Wednesday, October 4, 2017

INSECURE WRITER'S SUPPORT GROUP

Welcome October, which means it's INSECURE WRITER'S SUPPORT GROUP DAY.



Posting: The first Wednesday of every month is officially Insecure Writer’s Support Group day. Post your thoughts on your own blog. Talk about your doubts and the fears you have conquered. Discuss your struggles and triumphs. Offer a word of encouragement for others who are struggling. Visit others in the group and connect with your fellow writer - aim for a dozen new people each time. Be sure to link to this page and display your badge in your post.

Ninja Alex J. Cavanaugh is the founder of the IWSG. 

His awesome co-hosts for the October 4 posting of the IWSG are Olga Godim, Chemist Ken, Jennifer Hawes, and Tamara Narayan!

Every month, we announce a question that members can answer in their IWSG Day post. These questions may prompt you to share advice, insight, a personal experience or story. Include your answer to the question in your IWSG post or let it inspire your post if you are struggling with something to say. Remember, the question is optional.

October 4 question: Have you ever slipped any of your personal information into your characters, either by accident or on purpose?

I've been racking my brain to come up with an answer. (That's not a pretty sight, trust me.) I've looked through my books and don't really find anything personal in my characters. Except maybe for a couple of them.

In REBEL IN BLUE JEANS, Rebel loves horses. Maybe I wrote her that way because I love horses too. The difference is she had horses when she was a teen. My horses came later in life, after I was married. I fed the horses, rode the horses and loved them, the way Rebel does. I guess that counts, right? It wasn't a conscious thing.



This was my mare, Heavenly Sunrise, and her foal, many years ago. Rebel has a mare and foal. I don't think I consciously based this story on my love of horses.


And in A FAMILY FOR LEONA, the major characters are based on personal information, of what I know of the main character and supporting characters.

The girls were real people, but the story, at least partly, is from my imagination. No accident. I told their story, such as I knew it.

What about the rest of you? Good question.

Happy Reading.

16 comments:

  1. Most interesting Beverly, With me writing poetry I tend to write on what's happening in my life or NOT happening.
    Have a great October.
    Yvonne.

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    1. Thank you, Yvonne. Writing about your days and your life makes your poetry so lovely. You share a part of you with your readers.

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  2. Loved seeing how you are a part of your stories. I do put things in my stories too. My daughter is adopted and my main characters so far are adopted too. It's mostly because I think these kids need stories about themselves where it's not all about adoption.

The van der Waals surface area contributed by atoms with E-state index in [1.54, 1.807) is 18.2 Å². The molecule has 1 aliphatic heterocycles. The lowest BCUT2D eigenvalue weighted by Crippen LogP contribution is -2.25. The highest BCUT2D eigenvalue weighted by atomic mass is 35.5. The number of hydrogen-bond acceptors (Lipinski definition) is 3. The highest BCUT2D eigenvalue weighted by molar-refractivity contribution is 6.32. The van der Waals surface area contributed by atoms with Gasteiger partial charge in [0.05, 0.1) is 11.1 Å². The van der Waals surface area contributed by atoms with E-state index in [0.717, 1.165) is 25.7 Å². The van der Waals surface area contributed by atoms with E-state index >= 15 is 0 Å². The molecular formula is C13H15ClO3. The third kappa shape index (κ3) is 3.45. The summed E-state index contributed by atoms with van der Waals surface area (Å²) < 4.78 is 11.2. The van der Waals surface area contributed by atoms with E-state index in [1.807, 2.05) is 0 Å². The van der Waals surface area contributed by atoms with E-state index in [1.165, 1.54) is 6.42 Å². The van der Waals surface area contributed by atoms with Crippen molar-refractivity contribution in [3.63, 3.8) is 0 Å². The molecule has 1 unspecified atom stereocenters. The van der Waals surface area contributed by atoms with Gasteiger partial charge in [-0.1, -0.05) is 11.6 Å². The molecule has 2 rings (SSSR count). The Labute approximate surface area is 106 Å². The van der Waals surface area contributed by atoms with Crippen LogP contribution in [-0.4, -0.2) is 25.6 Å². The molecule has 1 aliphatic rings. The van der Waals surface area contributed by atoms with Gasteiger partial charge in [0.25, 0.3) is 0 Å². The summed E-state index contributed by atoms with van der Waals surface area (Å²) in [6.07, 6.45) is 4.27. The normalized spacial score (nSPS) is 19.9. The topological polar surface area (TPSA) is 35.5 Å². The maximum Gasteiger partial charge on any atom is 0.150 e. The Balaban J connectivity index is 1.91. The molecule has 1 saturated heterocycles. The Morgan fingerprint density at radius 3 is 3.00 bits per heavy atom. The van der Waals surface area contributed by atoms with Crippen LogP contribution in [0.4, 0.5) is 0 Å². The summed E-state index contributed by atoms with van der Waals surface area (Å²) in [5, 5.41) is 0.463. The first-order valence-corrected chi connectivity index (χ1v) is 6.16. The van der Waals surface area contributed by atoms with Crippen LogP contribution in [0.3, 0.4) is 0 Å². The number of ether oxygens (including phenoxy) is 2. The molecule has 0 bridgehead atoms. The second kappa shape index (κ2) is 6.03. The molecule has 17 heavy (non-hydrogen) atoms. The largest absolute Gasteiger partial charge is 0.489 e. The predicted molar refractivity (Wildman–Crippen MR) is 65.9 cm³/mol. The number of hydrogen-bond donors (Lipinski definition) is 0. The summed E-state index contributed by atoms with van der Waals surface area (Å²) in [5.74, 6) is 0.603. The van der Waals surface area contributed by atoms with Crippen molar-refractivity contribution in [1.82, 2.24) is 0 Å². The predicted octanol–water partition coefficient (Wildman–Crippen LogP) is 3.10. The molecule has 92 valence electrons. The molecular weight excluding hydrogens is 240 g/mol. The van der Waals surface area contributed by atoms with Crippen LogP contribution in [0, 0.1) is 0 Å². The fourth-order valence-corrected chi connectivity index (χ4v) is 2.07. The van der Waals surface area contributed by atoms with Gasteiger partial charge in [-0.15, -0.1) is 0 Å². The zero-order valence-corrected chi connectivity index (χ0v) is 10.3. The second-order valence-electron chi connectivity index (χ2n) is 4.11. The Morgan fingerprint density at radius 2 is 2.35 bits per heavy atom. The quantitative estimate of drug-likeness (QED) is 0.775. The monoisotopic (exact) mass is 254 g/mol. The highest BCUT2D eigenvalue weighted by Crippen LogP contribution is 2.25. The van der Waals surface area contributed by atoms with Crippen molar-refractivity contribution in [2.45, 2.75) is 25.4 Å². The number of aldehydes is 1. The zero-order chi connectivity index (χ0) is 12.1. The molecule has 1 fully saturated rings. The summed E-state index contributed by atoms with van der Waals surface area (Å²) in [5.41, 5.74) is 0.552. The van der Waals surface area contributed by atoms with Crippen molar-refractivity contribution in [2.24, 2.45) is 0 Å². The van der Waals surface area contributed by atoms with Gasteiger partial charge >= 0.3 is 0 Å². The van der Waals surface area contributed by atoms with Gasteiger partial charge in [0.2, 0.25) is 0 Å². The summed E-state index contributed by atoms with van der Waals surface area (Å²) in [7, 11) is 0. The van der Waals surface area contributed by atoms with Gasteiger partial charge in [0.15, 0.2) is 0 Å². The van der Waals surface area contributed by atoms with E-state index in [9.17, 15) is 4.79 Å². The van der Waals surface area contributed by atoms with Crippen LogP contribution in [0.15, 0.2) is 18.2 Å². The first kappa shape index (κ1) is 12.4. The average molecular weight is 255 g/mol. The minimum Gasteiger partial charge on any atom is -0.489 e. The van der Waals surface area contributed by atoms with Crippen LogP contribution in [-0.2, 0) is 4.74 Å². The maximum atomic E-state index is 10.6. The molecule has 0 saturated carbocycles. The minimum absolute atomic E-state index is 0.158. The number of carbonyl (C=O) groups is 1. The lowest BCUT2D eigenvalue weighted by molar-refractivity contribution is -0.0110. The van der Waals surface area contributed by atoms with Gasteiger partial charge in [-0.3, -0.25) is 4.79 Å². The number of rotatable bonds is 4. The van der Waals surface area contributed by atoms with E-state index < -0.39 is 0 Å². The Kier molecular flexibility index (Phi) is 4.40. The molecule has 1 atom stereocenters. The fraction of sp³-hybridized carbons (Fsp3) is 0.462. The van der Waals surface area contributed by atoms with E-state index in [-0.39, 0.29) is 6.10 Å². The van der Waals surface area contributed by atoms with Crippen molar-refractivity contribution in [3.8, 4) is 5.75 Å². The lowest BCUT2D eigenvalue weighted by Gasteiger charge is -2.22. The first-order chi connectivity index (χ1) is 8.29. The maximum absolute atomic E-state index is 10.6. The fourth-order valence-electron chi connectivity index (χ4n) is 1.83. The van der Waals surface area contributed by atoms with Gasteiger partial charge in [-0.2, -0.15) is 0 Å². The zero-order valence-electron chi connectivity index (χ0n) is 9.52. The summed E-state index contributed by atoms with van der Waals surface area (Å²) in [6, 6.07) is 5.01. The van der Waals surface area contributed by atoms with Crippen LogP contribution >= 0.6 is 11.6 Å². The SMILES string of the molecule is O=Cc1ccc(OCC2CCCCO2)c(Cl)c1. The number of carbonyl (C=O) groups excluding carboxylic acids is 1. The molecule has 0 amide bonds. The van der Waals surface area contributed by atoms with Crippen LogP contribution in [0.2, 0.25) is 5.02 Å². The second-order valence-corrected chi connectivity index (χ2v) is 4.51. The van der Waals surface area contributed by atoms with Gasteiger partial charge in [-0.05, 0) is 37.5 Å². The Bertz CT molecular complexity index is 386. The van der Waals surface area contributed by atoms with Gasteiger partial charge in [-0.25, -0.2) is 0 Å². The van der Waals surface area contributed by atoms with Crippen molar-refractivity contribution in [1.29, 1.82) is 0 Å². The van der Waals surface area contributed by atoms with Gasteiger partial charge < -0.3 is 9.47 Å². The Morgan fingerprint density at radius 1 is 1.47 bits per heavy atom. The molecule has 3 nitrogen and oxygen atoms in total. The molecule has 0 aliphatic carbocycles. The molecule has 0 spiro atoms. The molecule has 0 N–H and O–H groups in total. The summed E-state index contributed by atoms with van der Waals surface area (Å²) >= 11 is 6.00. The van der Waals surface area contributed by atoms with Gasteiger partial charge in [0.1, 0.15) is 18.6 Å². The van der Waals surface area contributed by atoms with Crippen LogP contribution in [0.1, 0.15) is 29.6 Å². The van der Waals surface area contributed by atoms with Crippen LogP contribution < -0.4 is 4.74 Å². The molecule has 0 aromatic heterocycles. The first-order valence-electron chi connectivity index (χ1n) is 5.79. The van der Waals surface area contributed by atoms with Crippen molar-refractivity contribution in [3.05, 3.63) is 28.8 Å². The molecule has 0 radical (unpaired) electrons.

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    1. Thank you, Natalie. Love the idea of adopted children being in your stories. My mother was a foster child, many years ago. Yes, their stories should be told. They are family. I never heard the word foster and did not know it for years.

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  3. A little bit seeps in when we really look indeed. Sometimes we consciously do or don't.

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    1. It sure does, Pat. I think our subconscious sometimes takes control. :)

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  4. You wrote what you knew and that was your horses.

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    1. Yes, Diane. I loved those horses. Hated to part with them.

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  5. You racked your brain better than I did!

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    1. Ha, ha! Sometimes it's painful, Alex. Other times not so much.

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  6. That totally counts. We give our characters our passions. And even our pets. :)

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    1. Absolutely, Chrys. I love my cats. Oh, I just remembered. I have a ghost cat in my pirate story. How could I have forgotten?

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  7. Now you see, Beverly, I begin my story with places I've visited with my family. I get my protagonist into trouble, but therein lay the fiction.

    I always wished I had a horse. The mare and foal are beautiful. Lucky you!

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    1. Places you've been make very good stories, Victoria. Trouble is good for your protagonist too. How he/she gets out of it is the fun part of writing.
      Thank you. The horses were a long time ago. I miss them.

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  8. Yes! Our characters do inherit our stuff.

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    1. They sure do, Nas. And aren't we thankful. Thanks for stopping by.

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